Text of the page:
Olympic Games' medics handle increasing heat-related illnesses as temperatures rise
Heatstroke and COVID-19 can have similar symptoms, making the job even harder at this year's Games, which are expected to be the most hottest and humid on record
By Jessie Forand
TOKYO, Japan — Medics at the 2020 Olympics in Tokyo are working to combat mother nature in order to keep athletes safe and healthy.
In addition to the ongoing COVID-19 pandemic, The Cut reported high temperatures pose a real risk.
Sports played on courts or tracks present further health risks, as they make the already hot weather feel even hotter.
Tennis player Paula Badosa, of Spain, said from a wheelchair, “I have suffered a heat stroke as you all have seen. It was a shame to end my participation this way. The conditions have been demanding from day one, we tried to adapt as best as possible, but today the body has not resisted as needed.”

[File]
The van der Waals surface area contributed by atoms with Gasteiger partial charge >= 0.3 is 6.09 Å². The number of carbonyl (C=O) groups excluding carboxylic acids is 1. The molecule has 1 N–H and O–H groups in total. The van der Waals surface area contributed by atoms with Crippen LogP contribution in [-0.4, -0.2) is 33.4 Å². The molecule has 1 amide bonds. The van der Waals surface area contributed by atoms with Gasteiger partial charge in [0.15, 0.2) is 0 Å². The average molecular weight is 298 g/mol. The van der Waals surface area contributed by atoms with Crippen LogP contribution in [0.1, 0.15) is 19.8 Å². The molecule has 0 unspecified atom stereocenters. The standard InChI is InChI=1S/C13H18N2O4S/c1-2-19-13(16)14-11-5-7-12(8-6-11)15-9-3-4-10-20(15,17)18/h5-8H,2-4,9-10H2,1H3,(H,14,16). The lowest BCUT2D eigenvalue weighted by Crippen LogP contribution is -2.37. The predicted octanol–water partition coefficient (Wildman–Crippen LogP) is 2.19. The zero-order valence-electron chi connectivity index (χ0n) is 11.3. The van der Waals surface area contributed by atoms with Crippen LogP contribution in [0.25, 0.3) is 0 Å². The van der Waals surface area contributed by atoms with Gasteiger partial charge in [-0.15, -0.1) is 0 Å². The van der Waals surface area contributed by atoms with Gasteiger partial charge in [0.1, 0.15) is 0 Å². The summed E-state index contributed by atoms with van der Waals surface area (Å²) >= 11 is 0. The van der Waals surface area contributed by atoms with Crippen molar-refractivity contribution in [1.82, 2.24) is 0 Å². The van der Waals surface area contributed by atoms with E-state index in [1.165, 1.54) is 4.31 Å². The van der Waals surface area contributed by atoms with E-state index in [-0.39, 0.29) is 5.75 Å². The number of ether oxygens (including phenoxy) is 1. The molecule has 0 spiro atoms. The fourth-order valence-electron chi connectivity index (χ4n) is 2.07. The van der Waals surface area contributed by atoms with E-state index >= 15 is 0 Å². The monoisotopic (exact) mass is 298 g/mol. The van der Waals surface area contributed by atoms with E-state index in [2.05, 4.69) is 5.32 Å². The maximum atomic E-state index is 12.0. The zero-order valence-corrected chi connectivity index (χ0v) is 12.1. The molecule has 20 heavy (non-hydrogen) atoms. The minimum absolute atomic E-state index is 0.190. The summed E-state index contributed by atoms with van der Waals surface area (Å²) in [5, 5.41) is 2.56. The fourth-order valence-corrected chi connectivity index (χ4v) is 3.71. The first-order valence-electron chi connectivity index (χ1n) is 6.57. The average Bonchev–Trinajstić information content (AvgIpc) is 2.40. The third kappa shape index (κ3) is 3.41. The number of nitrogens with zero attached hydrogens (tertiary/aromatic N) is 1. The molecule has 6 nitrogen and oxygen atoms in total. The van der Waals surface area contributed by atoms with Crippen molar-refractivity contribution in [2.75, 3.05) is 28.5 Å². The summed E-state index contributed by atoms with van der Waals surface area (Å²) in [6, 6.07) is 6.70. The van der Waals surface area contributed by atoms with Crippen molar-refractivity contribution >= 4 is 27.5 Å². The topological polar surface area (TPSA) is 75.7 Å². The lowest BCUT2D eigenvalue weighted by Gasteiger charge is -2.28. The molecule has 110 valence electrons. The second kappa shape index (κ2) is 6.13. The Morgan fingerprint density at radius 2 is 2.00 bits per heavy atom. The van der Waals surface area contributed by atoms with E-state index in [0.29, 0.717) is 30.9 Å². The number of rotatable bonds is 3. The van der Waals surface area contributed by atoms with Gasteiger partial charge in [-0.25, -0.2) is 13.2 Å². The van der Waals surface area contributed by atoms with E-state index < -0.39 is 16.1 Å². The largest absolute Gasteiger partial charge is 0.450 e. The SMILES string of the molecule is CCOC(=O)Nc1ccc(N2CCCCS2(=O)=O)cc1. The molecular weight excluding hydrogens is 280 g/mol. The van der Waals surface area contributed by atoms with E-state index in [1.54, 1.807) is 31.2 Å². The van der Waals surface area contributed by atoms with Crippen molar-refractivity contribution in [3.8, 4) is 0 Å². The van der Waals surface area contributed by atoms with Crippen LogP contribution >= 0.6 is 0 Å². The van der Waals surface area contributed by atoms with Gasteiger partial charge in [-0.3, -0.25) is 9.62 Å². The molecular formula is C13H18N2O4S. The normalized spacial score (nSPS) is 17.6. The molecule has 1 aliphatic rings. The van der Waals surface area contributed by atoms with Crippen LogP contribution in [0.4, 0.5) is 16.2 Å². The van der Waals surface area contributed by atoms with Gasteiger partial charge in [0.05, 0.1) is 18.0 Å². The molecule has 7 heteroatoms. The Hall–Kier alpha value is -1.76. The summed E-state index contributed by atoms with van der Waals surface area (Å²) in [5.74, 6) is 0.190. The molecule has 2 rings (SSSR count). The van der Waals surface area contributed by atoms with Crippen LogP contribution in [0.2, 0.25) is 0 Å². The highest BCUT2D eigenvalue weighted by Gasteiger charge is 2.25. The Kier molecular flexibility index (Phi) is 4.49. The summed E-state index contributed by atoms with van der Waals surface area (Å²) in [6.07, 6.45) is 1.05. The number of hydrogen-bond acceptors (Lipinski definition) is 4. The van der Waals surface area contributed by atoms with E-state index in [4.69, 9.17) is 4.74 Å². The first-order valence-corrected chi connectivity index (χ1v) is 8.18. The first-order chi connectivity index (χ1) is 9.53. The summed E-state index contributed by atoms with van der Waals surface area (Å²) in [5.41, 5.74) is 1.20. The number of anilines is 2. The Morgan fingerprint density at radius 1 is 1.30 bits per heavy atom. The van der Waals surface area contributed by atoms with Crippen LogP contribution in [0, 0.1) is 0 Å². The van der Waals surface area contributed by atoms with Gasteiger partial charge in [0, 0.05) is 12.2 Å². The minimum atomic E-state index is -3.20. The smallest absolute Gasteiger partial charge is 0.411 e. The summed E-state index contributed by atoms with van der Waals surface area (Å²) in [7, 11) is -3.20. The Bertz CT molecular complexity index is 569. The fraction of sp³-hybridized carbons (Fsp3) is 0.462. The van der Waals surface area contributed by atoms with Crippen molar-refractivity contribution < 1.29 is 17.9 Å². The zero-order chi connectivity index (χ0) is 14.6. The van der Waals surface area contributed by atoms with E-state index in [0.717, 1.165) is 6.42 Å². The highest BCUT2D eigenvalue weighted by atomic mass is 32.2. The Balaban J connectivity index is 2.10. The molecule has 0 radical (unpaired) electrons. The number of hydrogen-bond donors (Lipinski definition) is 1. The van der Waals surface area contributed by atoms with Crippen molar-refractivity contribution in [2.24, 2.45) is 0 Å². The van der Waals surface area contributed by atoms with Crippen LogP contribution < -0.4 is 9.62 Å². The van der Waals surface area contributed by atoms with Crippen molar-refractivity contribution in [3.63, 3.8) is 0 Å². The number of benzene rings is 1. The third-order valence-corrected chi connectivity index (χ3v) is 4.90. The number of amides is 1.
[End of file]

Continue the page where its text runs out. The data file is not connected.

According to NHK, “Medics will have to monitor if athletes, officials and volunteers are suffering heatstroke.” Similar symptoms of COVID-19 and heatstroke, including fatigue and fever, could make diagnosis even harder, the outlet reported.
NPR reported this year’s Olympic and Paralympic Games were expected to be one of the hottest and most humid on record — bringing with high temperatures the threat of dehydration, fatigue and heatstroke.
Paralympians may face even more challenges, NPR reported.
"You have to figure out different ways to cool yourself," said Ryan Pinney, an American handcyclist.